Example of a winning strategy for Part 2:
Example of a good strategy for Part 3:
Cambridge always tells its examiners to give higher marks when a student is “spontaneous”. If you sound like you are reading your answers from a memorised script, then you won’t get a good score on the exam!
For example, one of the first questions in Part 1 is: “Where do you live?” But if you answer with: “I live in the city of London, it is a large multicultural city in the south of England with many neighbourhoods and parks. I love living there because…”, then the examiner will mark you down. This sounds like an answer copied from a textbook. Be more spontaneous, add some personal touches to your answer, and make it sound more like you.
Never forget what the FCE is: a qualification to show how good you are at speaking English. The examiners are trying to see how good or bad your language skills are. The content just provides the context in which to demonstrate your ability. Therefore, the content itself is less important than the quality/accuracy of your English speaking. It must be relevant, but that is enough.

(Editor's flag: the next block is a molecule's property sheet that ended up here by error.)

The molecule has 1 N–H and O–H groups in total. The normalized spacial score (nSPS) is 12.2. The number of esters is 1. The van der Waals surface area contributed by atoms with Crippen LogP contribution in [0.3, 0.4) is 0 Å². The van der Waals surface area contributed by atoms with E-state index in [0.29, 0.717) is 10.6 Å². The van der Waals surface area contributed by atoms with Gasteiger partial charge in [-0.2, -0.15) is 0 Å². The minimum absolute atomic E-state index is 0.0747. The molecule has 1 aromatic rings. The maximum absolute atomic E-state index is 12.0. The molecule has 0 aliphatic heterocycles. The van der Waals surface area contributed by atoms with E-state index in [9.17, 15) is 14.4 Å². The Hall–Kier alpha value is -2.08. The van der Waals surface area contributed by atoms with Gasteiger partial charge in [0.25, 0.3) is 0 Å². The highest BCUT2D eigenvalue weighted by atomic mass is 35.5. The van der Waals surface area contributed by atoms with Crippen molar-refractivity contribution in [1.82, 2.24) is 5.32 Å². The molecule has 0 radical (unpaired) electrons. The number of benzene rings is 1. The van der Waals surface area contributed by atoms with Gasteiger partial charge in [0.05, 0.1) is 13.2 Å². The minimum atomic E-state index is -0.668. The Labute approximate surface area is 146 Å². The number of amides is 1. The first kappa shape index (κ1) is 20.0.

If you get asked about a good film you’ve seen recently or an interesting good book you’ve read, you can just invent a film or book! The examiner isn’t going to check it exists and lower your score if it doesn’t. The factual accuracy of what you say isn’t what is being tested on this exam. As long as it sounds plausible, that’s fine.
I love that fact! That’s a high percentage, right? Body language is an important part of any language. If you are staring at the floor with your arms crossed when you are speaking to your partner, it’s more difficult for the interaction to flow well. This can stop you from getting higher marks for interactive communication. Try to relax a little and express yourself verbally and non-verbally.